●A bite victim has diabetes, liver disease, cancer, HIV-infection, or takes a medication that could weaken the immune system

It is best to be evaluated and treated as soon as possible after being bitten to reduce the chance of developing an infection.

The most common complication of a dog bite is infection. Antibiotics are generally recommended to prevent infection in people with high-risk wounds, facial wounds, wounds involving a bone or joint, and for people with other health problems, such as a weakened immune system or diabetes, which could increase the risk of serious infection.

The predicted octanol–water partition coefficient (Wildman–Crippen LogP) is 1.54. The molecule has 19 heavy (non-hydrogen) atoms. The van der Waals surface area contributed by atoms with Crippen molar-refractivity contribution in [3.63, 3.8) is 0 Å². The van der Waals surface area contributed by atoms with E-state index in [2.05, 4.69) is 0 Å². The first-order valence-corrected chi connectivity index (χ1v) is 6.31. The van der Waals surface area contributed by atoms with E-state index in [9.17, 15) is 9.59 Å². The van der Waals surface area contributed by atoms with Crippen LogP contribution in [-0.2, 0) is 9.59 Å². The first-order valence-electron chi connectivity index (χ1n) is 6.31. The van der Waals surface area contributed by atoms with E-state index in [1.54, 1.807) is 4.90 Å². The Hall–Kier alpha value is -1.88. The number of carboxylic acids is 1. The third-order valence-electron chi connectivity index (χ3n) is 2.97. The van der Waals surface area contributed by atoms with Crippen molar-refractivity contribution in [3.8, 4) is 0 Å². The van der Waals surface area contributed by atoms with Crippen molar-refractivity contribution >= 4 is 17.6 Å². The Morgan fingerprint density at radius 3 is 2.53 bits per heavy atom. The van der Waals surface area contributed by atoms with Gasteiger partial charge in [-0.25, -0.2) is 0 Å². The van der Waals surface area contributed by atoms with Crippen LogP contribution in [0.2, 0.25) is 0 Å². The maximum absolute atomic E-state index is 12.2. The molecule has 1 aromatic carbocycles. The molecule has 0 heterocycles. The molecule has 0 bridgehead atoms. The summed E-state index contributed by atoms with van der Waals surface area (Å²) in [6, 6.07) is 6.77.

Tetanus is a serious, potentially life-threatening infection that can be transmitted by an animal or human bite. If you are not up-to-date with your tetanus vaccine, you will need a booster. 

If you were bitten by a dog that could be infected with rabies, you MUST seek medical attention to determine if a series of injections is needed to prevent rabies, which is usually a fatal illness.

Walk-in to any of our clinics and talk to our providers. No appointment is necessary at our clinics and you’ll only wait minutes to be seen. You can call ahead at (855) 9 FOR DOC and let us know you’re on the way or you can check in online.

Source: CDC, UpToDate